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Speed’s Red Bull GRC title comeback run started midseason

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MotorSportsTalk caught up with Scott Speed, the newly crowned Red Bull Global Rallycross champion for Volkswagen Andretti Rallycross, for his thoughts on the season that was.

In a two-part interview, we look back at where his 2015 season changed, and how important this title was for him, his career, and the team and manufacturer.

At the fourth of July weekend, at the MCAS New River military base in Charlotte, the hopes and dreams of Scott Speed and the Volkswagen Andretti Rallycross team claiming a Red Bull Global Rallycross title were slim.

Speed ended the fourth of 12 rounds this season exactly 100 points in arrears of then-championship leader Ken Block, in ninth place out of 14 drivers who had competed in a GRC Supercar event.

“It seems that a dark cloud is surrounding our team right now, and it just can’t seem to go away,” Speed said then, via the team’s post-race release, after a mechanical failure forced an early race retirement.

Slightly more than four months later, Speed emerged from his No. 41 Orafol/Merchant First/Shark Week VW Beetle on the Village Lot at the Strip in Las Vegas as season champion, following a torrid second half comeback that was nothing short of incredible.

The first four races saw Speed finish second once, then ninth and fail to qualify for two final rounds.

In the last eight races, Speed finished first or second in six of them, with third in Las Vegas serving as his second worst result in that stretch.

“The first four, it felt we were where didn’t even start the final,” Speed told MotorSportsTalk in a post-Las Vegas interview.

“We had some reliability issues. My engineer and I were talking about things… do we start talking about next year? The points we were out were so much, so we had to come back.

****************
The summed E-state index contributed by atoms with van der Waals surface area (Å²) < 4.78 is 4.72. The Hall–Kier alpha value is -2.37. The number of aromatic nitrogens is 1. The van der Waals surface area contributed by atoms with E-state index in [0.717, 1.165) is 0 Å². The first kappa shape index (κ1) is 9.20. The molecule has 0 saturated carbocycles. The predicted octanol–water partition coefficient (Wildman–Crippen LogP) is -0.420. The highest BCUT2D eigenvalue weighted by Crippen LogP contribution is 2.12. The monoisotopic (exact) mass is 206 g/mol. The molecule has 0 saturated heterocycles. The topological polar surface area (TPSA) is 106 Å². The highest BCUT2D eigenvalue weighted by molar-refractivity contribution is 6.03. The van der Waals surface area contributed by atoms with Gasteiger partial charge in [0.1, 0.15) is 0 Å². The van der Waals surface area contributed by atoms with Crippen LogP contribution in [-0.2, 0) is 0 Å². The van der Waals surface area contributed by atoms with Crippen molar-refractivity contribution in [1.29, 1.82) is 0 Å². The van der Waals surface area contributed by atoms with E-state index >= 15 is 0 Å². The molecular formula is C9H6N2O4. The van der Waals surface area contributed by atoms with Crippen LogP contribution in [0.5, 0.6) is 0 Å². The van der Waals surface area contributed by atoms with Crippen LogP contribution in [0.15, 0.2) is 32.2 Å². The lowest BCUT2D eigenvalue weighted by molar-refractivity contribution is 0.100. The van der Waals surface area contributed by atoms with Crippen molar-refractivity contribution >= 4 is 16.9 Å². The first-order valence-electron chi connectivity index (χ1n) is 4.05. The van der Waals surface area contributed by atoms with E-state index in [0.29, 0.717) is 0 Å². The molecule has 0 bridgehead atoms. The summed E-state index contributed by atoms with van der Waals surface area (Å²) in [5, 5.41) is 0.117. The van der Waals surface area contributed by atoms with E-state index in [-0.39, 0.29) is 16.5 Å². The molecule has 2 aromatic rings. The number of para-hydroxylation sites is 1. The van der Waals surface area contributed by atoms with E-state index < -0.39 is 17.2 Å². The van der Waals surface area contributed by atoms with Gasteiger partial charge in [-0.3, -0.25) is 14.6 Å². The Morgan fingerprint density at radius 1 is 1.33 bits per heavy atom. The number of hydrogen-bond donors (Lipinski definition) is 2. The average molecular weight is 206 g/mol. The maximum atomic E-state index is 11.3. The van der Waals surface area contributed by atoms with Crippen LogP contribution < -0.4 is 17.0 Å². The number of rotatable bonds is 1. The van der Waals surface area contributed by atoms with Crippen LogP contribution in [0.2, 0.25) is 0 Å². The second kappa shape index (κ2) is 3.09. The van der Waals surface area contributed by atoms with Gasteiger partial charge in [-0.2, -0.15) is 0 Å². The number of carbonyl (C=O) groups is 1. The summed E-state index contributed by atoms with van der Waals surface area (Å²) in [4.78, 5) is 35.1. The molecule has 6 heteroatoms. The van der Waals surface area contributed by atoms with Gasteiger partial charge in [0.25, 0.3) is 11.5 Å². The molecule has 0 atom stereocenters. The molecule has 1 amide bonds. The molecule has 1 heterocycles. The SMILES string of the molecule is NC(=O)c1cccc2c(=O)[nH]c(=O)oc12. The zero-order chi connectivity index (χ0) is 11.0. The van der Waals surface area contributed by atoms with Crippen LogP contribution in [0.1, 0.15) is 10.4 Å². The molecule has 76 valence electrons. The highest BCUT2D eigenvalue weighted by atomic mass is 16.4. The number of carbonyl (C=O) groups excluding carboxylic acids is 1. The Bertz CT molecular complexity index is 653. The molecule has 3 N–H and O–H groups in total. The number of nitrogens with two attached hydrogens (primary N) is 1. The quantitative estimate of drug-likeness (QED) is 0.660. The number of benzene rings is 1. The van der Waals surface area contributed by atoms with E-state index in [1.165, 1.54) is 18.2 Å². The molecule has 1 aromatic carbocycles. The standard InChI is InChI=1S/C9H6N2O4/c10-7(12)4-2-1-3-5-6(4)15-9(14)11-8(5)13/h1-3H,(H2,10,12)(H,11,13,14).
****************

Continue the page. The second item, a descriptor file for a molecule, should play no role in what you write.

“To develop these cars into what they were, and became the car to beat every weekend, it means more. It was such a team effort between Tanner (Foust), myself, the engineers, VW and Andretti.”

It was easy to forget the Beetle, as a new car that had upgraded to a 2.0L engine over the winter, was still in the midst of its first full race season this year. It spent the majority of 2014 testing before a debut at Las Vegas; the team had campaigned the VW Polo previously.

“It’s really our first year at it,” Speed said. “We went kind of with rental cars as a learning experience, until our Beetles were ready.

“We knew right away they’d be fast. We knew we could work on them. As you know, GRC’s a bit of a contact sport. So the car’s gotta be really tough. We accomplished that very quickly in a matter of races. We had to work on the performance of the car.”

The weekend at Detroit, a doubleheader round after MCAS New River, proved a pivotal one for both Speed and the team.

With the championships on the brink – Speed was ninth and Foust, in the No. 34 Rockstar Energy Beetle sixth in points, 59 back of Block – Detroit served as the midway point of the year and a chance to re-enter the fray.

Block and Patrik Sandell split the race wins but Block’s penalty assessed for avoidable contact in the second race, and a subsequent seventh place finish in the final, marked the beginning of an eventual second-half tailspin from there.

Speed banked a pair of runner-up finishes in the finals, and it was important to have ironed out the reliability issues. Foust’s nightmare weekend was not due to reliability, but contact in both races.

“I think (the turning point) probably was having a clean weekend in Detroit,” Speed said. “There were no mechanicals.

“From that point, we kind of figured out what was going to break on the car. We’d address all these issues. First full year of the car, and that weekend really showed we had the reliability, then we could work on making the car faster.”